There is a good reason for these scenes and I can see that now with hindsight. It’s all part of the author building her characters and their story. I wish I had appreciated it more at the time.

Catriona is a fascinating character who I can’t claim to have liked – she does some pretty awful things – but I could empathise with her to a degree. Other characters in the book are well-written. My favourite character was DI Kate Rafiq who is tasked with discovering what happened to Ellice, alongside DS Logan. What a formidable team they made! I loved that Rafiq was there for Catriona when she was needed the most.

The plot has plenty of twists and turns, many of which I didn’t see coming and was left reeling after their reveal. The more you dig, the darker things become and I adored that. It’s a complex story which you need to dedicate time to – to savour what the author is sharing with the reader. It’s a beautiful piece of fiction and it needs to be appreciated.

Would I recommend this book? I would, yes. Mirrorland is a deliciously dark debut. Its gothic tones are done to perfection with the creepy old house on Westeryk Road. I became completely invested in finding out the truth and my heart went out to Catriona as she made shocking discovery after shocking discovery. It’s a devilishly twisted tale and I’m so glad I read it. Recommended.

I chose to read and review a free eARC of Mirrorland. The above review is my own unbiased opinion.

Mirrorland by Carole Johnstone was published in the UK by The Borough Press on 1st April 2021 and is available in digital and audio formats (please note, the following links are affiliate links which means I receive a small percentage of the purchase price at no extra cost to you): | amazon.co.uk | Waterstones | Foyles | Book Depository | bookshop.org | Goodreads | damppebbles bookshop.org shop |

Scottish writer Carole Johnstone’s debut novel, Mirrorland, will be published in spring 2021 by Borough Press/HarperCollins in the UK and Commonwealth and by Scribner/Simon & Schuster in North America.

Her award-winning short fiction has been reprinted in many annual ‘Best Of’ anthologies in the UK and the US. She has been published by Titan Books, Tor Macmillan, Simon & Schuster, and PS Publishing, and has written Sherlock Holmes stories for Constable & Robinson and Running Press.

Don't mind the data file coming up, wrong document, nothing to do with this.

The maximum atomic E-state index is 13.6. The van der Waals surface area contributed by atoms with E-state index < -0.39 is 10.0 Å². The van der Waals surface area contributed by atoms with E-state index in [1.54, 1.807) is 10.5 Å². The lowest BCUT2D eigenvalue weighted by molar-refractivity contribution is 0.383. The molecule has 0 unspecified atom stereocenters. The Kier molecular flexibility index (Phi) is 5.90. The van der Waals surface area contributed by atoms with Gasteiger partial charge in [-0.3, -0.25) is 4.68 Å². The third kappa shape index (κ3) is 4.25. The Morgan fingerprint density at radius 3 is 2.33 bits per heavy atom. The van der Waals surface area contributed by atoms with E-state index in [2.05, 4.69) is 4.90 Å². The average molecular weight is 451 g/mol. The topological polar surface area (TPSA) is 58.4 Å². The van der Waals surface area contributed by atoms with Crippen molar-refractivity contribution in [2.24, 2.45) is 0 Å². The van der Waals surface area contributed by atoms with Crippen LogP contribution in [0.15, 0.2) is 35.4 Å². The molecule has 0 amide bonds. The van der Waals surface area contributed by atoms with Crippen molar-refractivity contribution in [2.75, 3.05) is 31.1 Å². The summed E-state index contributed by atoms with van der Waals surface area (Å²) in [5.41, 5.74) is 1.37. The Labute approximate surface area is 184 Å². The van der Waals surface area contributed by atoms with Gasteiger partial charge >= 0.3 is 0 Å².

Carole is represented by Hellie Ogden at Janklow & Nesbit UK and Allison Hunter at Janklow & Nesbit (US).

More information on the author can be found at carolejohnstone.com

#BlogTour | #BookReview: Last Seen by Joy Kluver @bookouture #BooksonTour #LastSeen #damppebbles

Last-Seen-KindleA little girl is missing from under her mother’s nose. She’ll be scared and vulnerable – if she’s still alive. But no one is helping us search. No one wants to give us information. No one even seems surprised. What’s going on?

Detective Bernadette Noel came to this quiet rural corner of south-west England from London to lie low after a high-profile prosecution led to death threats against her family. But she has barely settled in when the call comes. A woman’s voice, shrill with terror and thick with tears: ‘Help – it’s my daughter, Molly – I only had my back turned for a minute… She’s gone!’

A child abduction is about as far from lying low as it gets, and her boss wants to assign a different detective. But there’s no way Bernie’s not taking the case – she can’t miss this chance to prove herself.

Five-year-old Molly Reynolds has been snatched from the playground in the village where she lives. Normally in cases like this the community is an asset – eager to help search and full of local knowledge. But although Molly’s mother Jessica is in anguish, the other villagers don’t seem to want to know.

As details emerge, Bernie discovers a possible link to a shocking crime that has never been solved, and which the locals have never forgotten. But what exactly is the connection to Molly’s abduction? Cracking a cold case is the only way to find out – and meanwhile time is running out for Molly.

A dark and compelling crime thriller that will have you reading late into the night. If you like Val McDermid, D.S. Butler or Angela Marsons, you’ll love Joy Kluver.

Hello and welcome to damppebbles. Today I am delighted to be sharing my review of one of my most eagerly anticipated releases of the year with you – Last Seen by Joy Kluver. Last Seen was published on 26th March 2021 by Bookouture and is available in paperback, digital and audio formats. I chose to read and review a free eARC of Last Seen but that has in no way influenced my review. My grateful thanks to Bookouture for an early copy and asking me to be part of the blog tour.

Last Seen is Kluver’s debut novel and what a cracking start it is! It was a joy to meet DI Bernadette (Bernie) Noel – new to the area and newly promoted – as she took on her first case with Wiltshire Police, the desperate search for a missing five-year-old child. This is a very assured debut from an author to watch!

Shy and sensitive Molly Reynolds has been warned about stranger danger by the adults in her life. But that doesn’t stop her from being snatched from the local park, mere feet from her mother’s turned back. New to Wiltshire Police, DI Bernie Noel, is tasked with finding the girl and reuniting her with her family. But Bernie’s search is hampered at every turn by the folk of Ottersfield who seem uncaring, uninterested and reluctant to take time out of their busy schedules to help find the child. Why would a village react like that? Bernie and the team are at a loss. Every lead turns out to be a dead end. Until Bernie discovers the disappearance of another child twenty-five years earlier. Are the two cases connected and will Bernie find Molly in time…?